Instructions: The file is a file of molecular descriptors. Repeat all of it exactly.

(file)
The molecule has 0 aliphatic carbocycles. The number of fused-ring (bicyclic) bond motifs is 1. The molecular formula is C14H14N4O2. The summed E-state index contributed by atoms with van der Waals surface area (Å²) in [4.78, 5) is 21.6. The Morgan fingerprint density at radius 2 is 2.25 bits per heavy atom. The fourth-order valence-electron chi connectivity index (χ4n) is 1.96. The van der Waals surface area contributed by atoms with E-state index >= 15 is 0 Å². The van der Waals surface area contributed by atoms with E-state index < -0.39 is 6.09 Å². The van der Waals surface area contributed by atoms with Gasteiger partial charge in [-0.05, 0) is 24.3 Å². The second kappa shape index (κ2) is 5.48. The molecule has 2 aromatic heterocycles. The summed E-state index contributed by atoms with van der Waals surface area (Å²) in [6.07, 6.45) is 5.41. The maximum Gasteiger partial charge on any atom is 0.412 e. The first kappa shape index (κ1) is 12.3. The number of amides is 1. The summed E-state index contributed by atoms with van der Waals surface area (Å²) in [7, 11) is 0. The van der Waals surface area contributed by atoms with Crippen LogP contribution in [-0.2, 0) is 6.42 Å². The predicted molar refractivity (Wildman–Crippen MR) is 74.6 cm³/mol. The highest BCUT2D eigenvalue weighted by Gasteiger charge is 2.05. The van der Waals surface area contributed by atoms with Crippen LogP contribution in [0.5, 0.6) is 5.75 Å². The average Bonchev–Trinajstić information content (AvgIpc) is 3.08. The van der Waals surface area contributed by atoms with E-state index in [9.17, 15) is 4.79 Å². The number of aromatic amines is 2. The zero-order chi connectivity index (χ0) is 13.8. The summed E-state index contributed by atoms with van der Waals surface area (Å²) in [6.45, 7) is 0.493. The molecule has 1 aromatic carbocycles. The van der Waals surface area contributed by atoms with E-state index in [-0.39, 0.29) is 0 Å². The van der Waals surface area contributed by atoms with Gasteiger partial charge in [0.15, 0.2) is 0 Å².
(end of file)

The molecule has 0 aliphatic carbocycles. The number of fused-ring (bicyclic) bond motifs is 1. The molecular formula is C14H14N4O2. The summed E-state index contributed by atoms with van der Waals surface area (Å²) in [4.78, 5) is 21.6. The Morgan fingerprint density at radius 2 is 2.25 bits per heavy atom. The fourth-order valence-electron chi connectivity index (χ4n) is 1.96. The van der Waals surface area contributed by atoms with E-state index >= 15 is 0 Å². The van der Waals surface area contributed by atoms with E-state index < -0.39 is 6.09 Å². The van der Waals surface area contributed by atoms with Gasteiger partial charge in [-0.05, 0) is 24.3 Å². The second kappa shape index (κ2) is 5.48. The molecule has 2 aromatic heterocycles. The summed E-state index contributed by atoms with van der Waals surface area (Å²) in [6.07, 6.45) is 5.41. The maximum Gasteiger partial charge on any atom is 0.412 e. The first kappa shape index (κ1) is 12.3. The number of amides is 1. The summed E-state index contributed by atoms with van der Waals surface area (Å²) in [7, 11) is 0. The van der Waals surface area contributed by atoms with Crippen LogP contribution in [-0.2, 0) is 6.42 Å². The predicted molar refractivity (Wildman–Crippen MR) is 74.6 cm³/mol. The highest BCUT2D eigenvalue weighted by Gasteiger charge is 2.05. The van der Waals surface area contributed by atoms with Crippen LogP contribution in [0.5, 0.6) is 5.75 Å². The average Bonchev–Trinajstić information content (AvgIpc) is 3.08. The van der Waals surface area contributed by atoms with E-state index in [9.17, 15) is 4.79 Å². The number of aromatic amines is 2. The zero-order chi connectivity index (χ0) is 13.8. The summed E-state index contributed by atoms with van der Waals surface area (Å²) in [6.45, 7) is 0.493. The molecule has 1 aromatic carbocycles. The van der Waals surface area contributed by atoms with E-state index in [-0.39, 0.29) is 0 Å². The van der Waals surface area contributed by atoms with Gasteiger partial charge in [0.15, 0.2) is 0 Å².